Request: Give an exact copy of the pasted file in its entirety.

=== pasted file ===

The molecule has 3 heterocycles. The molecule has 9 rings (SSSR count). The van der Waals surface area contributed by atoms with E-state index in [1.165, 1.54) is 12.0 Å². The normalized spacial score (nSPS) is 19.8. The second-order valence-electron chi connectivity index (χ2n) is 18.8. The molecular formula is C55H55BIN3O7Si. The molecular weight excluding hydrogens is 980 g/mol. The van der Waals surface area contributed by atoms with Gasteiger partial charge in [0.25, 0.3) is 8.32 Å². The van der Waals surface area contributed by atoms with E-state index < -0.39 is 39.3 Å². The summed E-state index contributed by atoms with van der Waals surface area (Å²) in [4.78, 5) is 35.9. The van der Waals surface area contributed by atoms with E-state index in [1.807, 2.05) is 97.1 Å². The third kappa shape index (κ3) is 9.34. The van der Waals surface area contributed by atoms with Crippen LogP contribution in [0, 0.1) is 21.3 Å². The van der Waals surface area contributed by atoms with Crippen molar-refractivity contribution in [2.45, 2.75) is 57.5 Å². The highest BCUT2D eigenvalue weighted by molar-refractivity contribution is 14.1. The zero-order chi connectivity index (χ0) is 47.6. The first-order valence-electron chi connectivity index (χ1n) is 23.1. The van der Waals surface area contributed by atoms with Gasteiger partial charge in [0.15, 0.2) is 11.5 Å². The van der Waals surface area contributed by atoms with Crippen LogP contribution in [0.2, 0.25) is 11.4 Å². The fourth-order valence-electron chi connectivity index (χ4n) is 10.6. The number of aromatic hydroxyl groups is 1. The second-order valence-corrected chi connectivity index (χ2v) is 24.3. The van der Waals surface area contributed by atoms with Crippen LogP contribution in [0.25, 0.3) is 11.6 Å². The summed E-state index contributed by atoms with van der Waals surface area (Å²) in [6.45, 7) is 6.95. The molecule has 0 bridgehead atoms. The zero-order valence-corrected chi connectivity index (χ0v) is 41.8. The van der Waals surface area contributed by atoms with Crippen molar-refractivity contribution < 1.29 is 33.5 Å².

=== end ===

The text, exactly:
The molecule has 3 heterocycles. The molecule has 9 rings (SSSR count). The van der Waals surface area contributed by atoms with E-state index in [1.165, 1.54) is 12.0 Å². The normalized spacial score (nSPS) is 19.8. The second-order valence-electron chi connectivity index (χ2n) is 18.8. The molecular formula is C55H55BIN3O7Si. The molecular weight excluding hydrogens is 980 g/mol. The van der Waals surface area contributed by atoms with Gasteiger partial charge in [0.25, 0.3) is 8.32 Å². The van der Waals surface area contributed by atoms with E-state index < -0.39 is 39.3 Å². The summed E-state index contributed by atoms with van der Waals surface area (Å²) in [4.78, 5) is 35.9. The van der Waals surface area contributed by atoms with E-state index in [1.807, 2.05) is 97.1 Å². The third kappa shape index (κ3) is 9.34. The van der Waals surface area contributed by atoms with Crippen LogP contribution in [0, 0.1) is 21.3 Å². The van der Waals surface area contributed by atoms with Crippen molar-refractivity contribution in [2.45, 2.75) is 57.5 Å². The highest BCUT2D eigenvalue weighted by molar-refractivity contribution is 14.1. The zero-order chi connectivity index (χ0) is 47.6. The first-order valence-electron chi connectivity index (χ1n) is 23.1. The van der Waals surface area contributed by atoms with Gasteiger partial charge in [0.15, 0.2) is 11.5 Å². The van der Waals surface area contributed by atoms with Crippen LogP contribution in [0.2, 0.25) is 11.4 Å². The fourth-order valence-electron chi connectivity index (χ4n) is 10.6. The number of aromatic hydroxyl groups is 1. The second-order valence-corrected chi connectivity index (χ2v) is 24.3. The van der Waals surface area contributed by atoms with Crippen LogP contribution in [0.25, 0.3) is 11.6 Å². The summed E-state index contributed by atoms with van der Waals surface area (Å²) in [6.45, 7) is 6.95. The molecule has 0 bridgehead atoms. The zero-order valence-corrected chi connectivity index (χ0v) is 41.8. The van der Waals surface area contributed by atoms with Crippen molar-refractivity contribution < 1.29 is 33.5 Å².